Some might point to Finland’s smaller size or relative homogeneity as possible reasons for their success, but their success is notably higher than other Scandinavian countries, which have similar demographics and diversity. 30 U.S. states have populations equal to or less than Finland’s, at 5.5 million.

This article from The Atlantic notes that Finland’s acclaimed education system owes much to the idea of economic equity.

Read more about why Finland’s education system is Number One.

So how does the U.S. educational system stack up against that of other countries? According to a 2011 Program for International Student Assessment (PISA), American 15-year-olds scored at the international average of industrialized nations in science and reading, and below the international average in math.

The above article goes on to note that high-performing countries recruit and retain talented teachers. It noted some interesting cultural differences, as well. For instance, Japanese students are encouraged to struggle through problems more than American students are. According to UCLA psychology professor James Stigler, who studied the Japanese educational system:

American students “aren’t socialized to struggle hard. They’re socialized to put their hands up and say, ‘I don’t know.’ ” While Japanese parents would be inclined to tell a child’s teacher, “Thank you for helping my kid struggle,” American parents are more inclined to say, “Why are you torturing my kid?”

That’s a very interesting point that speaks to many parents’ well-meaning, but sometimes misguided, attempts to rush in and fix perceived problems, a habit that ultimately robs their children of essential problem-solving skills and the mastery and confidence that come with them.

The original Economist report quoted above makes some of the same key recommendations about economic success in its Five lessons for education policymakers:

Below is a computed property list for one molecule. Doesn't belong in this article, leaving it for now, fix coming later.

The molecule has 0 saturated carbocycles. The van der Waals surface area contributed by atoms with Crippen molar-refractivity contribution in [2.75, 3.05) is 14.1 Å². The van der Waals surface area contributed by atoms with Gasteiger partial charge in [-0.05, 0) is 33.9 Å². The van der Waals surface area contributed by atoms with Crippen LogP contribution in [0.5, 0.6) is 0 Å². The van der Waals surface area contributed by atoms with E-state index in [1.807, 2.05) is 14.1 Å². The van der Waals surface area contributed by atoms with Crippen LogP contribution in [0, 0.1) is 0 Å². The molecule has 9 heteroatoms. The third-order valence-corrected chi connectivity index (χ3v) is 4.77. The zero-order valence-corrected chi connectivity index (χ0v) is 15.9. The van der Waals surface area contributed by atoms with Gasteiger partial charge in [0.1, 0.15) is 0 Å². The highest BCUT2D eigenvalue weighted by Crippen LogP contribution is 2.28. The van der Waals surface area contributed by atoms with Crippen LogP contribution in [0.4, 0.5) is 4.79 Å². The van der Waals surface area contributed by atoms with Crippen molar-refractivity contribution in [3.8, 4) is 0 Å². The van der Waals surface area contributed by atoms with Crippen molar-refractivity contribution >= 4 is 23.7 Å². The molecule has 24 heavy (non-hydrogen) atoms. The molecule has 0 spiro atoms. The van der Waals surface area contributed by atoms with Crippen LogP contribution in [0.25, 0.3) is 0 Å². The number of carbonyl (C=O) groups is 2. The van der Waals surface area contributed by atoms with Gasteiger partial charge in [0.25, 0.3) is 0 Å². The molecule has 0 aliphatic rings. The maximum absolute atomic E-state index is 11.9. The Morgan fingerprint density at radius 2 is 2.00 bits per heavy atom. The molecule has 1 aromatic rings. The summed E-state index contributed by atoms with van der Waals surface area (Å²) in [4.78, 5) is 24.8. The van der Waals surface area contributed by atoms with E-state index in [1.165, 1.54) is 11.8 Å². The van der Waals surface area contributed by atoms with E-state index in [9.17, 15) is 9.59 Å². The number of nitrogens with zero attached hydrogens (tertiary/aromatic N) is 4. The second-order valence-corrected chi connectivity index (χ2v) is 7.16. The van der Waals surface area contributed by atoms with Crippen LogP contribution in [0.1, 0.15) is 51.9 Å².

• There are no magic bullets
  • Respect teachers
  • Culture can be changed
  • Parents are neither impediments to nor saviors of education
  • Educate for the future, not just the present

And this comes from NYU Research Professor of Education and Former U.S. Secretary of Education Diane Ravitch, in her review of Pasi Sahlberg’s Finnish Lessons: What Can the World Learn from Educational Change in Finland? in the New York Review of Books:

U.S. policymakers have turned to market-based solutions such as “tougher competition, more data, abolishing teacher unions, opening more charter schools, or employing corporate-world management models.” By contrast, Finland has spent the past forty years developing a different education system, one that is focused on improving the teaching force, limiting student testing to a necessary minimum, placing responsibility and trust before accountability, and handing over school- and district-level leadership to education professionals.

The last word about our (relatively unsuccessful) competition-driven, test-obsessed educational model will have to go to Timo Heikkinen, a Helsinki principal with 24 years of teaching experience:

If you only measure the statistics, you miss the human aspect.

These are Top 20 Countries in the World, in Education, as ranked by the global table of education:

  • Finland
  • South Korea
  • Hong Kong
  • Japan
  • Singapore
  • UK
  • Netherlands
  • New Zealand
  • Switzerland
  • Canada
  • Ireland
  • Denmark
  • Australia
  • Poland
  • Germany
  • Belgium
  • USA
  • Hungary
  • Slovakia
  • Russia

More reading (some of these are referenced above):

Why Finland’s Unorthodox Education System is the Best in the World, Business Insider

The Pearson Report for the Economist

What Americans Keep Ignoring about Finland’s School Success, The Atlantic

Schools We Can Envy, New York Review of Books

From Finland, An Intriguing School Model, New York Times

Why are Finland’s Schools Successful, Smithsonian

UK Education Sixth in Global Ranking, BBC News

Great Ideas from Finnish Schools, Two in the Middle

American Academy of Pediatrics Advocates Recess for Kids, Slow Family Online and Christian Science Monitor

How to Prepare Kids for Kindergarten? Let the Play, Slow Family Online

Pre-school and Kindergarten Graduations: Too Much Too Fast, Slow Family Online and Christian Science Monitor